Brewing the Kubernetes Storm Center: Open Source Threat Intelligence for the Cloud Native Ecosystem

By James Callaghan

This blog post summarises the KubeCon + CloudNativeCon Europe 2024 talk “Brewing the Kubernetes Storm Center: Open Source Threat Intelligence for the Cloud Native Ecosystem”, given by Dr Constanze Roedig, head of the Austrian Open Cloud Community, and Dr James Callaghan, Principal Consultant at ControlPlane. A full recording of the talk can be found here.

Why is Open Source Threat Intelligence Important?

An example attack tree

Accurate and up-to-date threat intelligence is crucial to threat modelling, as it helps us to understand how capable our adversaries are, and which types of attacks are currently being carried out in the wild. Currently, there are some good open sources of threat intelligence information, such as this database made available by Wiz. However, resources such as this often focus on individual events and particular CVEs that have been exploited. What if you want to quantify your own bespoke threat model, which may involve chaining together multiple types of attack?

Often when threat modelling, attack trees such as the example diagram above are created, which represent different paths an attacker could take in order to achieve their goal of compromising the system in question. To arrive at a quantified risk assessment, we must answer the question of how likely it is that an attacker traverses each path through the tree. Often this is achieved through making educated estimates, but wouldn’t it be nice if we had empirical evidence to back up our assessment? This is where the Kubernetes Storm Centre comes in!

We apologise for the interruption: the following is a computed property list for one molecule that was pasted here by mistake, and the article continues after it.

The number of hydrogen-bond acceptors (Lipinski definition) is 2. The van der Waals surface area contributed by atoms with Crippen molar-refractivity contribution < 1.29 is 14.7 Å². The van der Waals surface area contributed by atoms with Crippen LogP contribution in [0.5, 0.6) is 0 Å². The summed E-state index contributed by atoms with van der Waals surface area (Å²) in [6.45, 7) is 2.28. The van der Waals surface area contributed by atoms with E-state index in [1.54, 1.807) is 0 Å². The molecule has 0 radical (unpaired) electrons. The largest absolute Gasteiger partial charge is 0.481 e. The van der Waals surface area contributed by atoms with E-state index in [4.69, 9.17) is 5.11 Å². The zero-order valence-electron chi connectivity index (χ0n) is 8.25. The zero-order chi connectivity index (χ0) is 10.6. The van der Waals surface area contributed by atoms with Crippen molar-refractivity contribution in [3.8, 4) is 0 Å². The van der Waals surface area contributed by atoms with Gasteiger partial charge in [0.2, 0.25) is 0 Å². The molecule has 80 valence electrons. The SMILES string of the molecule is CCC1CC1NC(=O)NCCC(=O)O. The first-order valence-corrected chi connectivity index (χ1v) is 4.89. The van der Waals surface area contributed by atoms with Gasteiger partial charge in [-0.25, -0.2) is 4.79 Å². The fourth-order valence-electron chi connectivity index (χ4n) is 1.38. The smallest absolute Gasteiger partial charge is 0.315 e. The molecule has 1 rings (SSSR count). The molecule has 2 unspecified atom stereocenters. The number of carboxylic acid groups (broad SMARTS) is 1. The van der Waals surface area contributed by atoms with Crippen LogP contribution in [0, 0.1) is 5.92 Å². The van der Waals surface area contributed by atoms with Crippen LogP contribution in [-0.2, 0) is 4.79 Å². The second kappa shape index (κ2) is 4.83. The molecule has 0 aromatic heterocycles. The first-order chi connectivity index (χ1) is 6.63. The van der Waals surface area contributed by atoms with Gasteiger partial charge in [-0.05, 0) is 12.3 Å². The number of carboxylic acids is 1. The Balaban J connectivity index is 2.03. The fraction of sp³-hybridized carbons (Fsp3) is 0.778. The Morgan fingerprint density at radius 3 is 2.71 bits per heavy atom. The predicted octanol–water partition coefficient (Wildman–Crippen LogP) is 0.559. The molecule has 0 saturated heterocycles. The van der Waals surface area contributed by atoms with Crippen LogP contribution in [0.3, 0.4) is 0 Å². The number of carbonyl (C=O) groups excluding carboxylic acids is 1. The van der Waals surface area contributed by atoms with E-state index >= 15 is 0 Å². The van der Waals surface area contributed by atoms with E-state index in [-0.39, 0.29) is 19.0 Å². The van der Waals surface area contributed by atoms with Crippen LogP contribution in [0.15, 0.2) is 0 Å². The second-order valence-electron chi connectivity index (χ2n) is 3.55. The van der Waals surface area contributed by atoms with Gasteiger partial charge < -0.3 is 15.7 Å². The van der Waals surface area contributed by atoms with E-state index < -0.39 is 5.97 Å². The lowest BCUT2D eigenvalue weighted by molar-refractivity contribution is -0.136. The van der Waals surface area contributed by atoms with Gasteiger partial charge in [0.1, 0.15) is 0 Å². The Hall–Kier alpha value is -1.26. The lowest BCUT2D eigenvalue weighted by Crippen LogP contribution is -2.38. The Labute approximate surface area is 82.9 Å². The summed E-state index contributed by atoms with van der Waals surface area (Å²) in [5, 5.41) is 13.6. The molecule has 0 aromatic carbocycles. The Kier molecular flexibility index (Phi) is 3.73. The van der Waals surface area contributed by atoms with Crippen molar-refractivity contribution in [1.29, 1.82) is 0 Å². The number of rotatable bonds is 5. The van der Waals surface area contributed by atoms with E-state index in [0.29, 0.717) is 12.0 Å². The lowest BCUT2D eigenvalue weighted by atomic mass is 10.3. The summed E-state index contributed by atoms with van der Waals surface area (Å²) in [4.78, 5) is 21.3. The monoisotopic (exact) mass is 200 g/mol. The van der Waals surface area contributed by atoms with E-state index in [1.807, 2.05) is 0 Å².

Introducing the Kubernetes Storm Centre

Kubernetes Storm Centre Artwork by Olivia Keats

The Kubernetes Storm Centre was conceived by Dr Constanze Roedig in the spirit of the SANS Internet Storm Centre, a program which monitors the level of malicious activity on the Internet, particularly with regard to large-scale infrastructure events. It is a newly formed open source initiative, with the aim of making cloud native threat intelligence available to everyone by encouraging organisations and individuals to run Kubernetes “honeyclusters”, and share their observations around suspected attacks.

This talk proposes an extensible method that, based on a given threat model:

  • generates a Kubernetes-based environment with embedded trip-wires, enabling the detection of real attacker paths without interference,
  • exposes these simulated environments to the wild to observe quantitative threat intelligence in action, and
  • informs cost-effective decisions for a defensive team.

An example instrumented honeycluster showcasing a sample attack was demonstrated in the talk, and the repository can be found here.

How can Interested Parties Contribute?

Check out the Kubernetes Storm Centre Organisation on Github

Join the Kubernetes Storm Centre Slack Workspace

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